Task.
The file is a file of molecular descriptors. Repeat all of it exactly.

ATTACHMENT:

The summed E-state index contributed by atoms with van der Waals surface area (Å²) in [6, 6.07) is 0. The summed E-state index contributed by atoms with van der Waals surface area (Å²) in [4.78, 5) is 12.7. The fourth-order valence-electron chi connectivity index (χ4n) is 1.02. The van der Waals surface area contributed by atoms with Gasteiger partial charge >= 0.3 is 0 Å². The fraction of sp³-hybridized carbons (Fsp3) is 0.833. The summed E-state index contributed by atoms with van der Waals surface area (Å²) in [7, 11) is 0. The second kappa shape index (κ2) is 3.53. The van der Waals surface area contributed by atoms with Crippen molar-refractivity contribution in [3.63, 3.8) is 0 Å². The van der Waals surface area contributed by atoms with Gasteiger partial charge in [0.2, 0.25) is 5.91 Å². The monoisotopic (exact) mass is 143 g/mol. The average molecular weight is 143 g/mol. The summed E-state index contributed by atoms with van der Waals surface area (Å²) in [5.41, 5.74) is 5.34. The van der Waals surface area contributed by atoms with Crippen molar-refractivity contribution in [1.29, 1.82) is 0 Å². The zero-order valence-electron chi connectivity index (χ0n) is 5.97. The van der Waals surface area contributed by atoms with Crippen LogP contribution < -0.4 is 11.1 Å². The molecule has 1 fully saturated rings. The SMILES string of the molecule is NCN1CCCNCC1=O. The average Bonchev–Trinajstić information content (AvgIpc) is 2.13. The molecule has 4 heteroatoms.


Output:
The summed E-state index contributed by atoms with van der Waals surface area (Å²) in [6, 6.07) is 0. The summed E-state index contributed by atoms with van der Waals surface area (Å²) in [4.78, 5) is 12.7. The fourth-order valence-electron chi connectivity index (χ4n) is 1.02. The van der Waals surface area contributed by atoms with Gasteiger partial charge >= 0.3 is 0 Å². The fraction of sp³-hybridized carbons (Fsp3) is 0.833. The summed E-state index contributed by atoms with van der Waals surface area (Å²) in [7, 11) is 0. The second kappa shape index (κ2) is 3.53. The van der Waals surface area contributed by atoms with Crippen molar-refractivity contribution in [3.63, 3.8) is 0 Å². The van der Waals surface area contributed by atoms with Gasteiger partial charge in [0.2, 0.25) is 5.91 Å². The monoisotopic (exact) mass is 143 g/mol. The average molecular weight is 143 g/mol. The summed E-state index contributed by atoms with van der Waals surface area (Å²) in [5.41, 5.74) is 5.34. The van der Waals surface area contributed by atoms with Crippen molar-refractivity contribution in [1.29, 1.82) is 0 Å². The zero-order valence-electron chi connectivity index (χ0n) is 5.97. The van der Waals surface area contributed by atoms with Crippen LogP contribution < -0.4 is 11.1 Å². The molecule has 1 fully saturated rings. The SMILES string of the molecule is NCN1CCCNCC1=O. The average Bonchev–Trinajstić information content (AvgIpc) is 2.13. The molecule has 4 heteroatoms.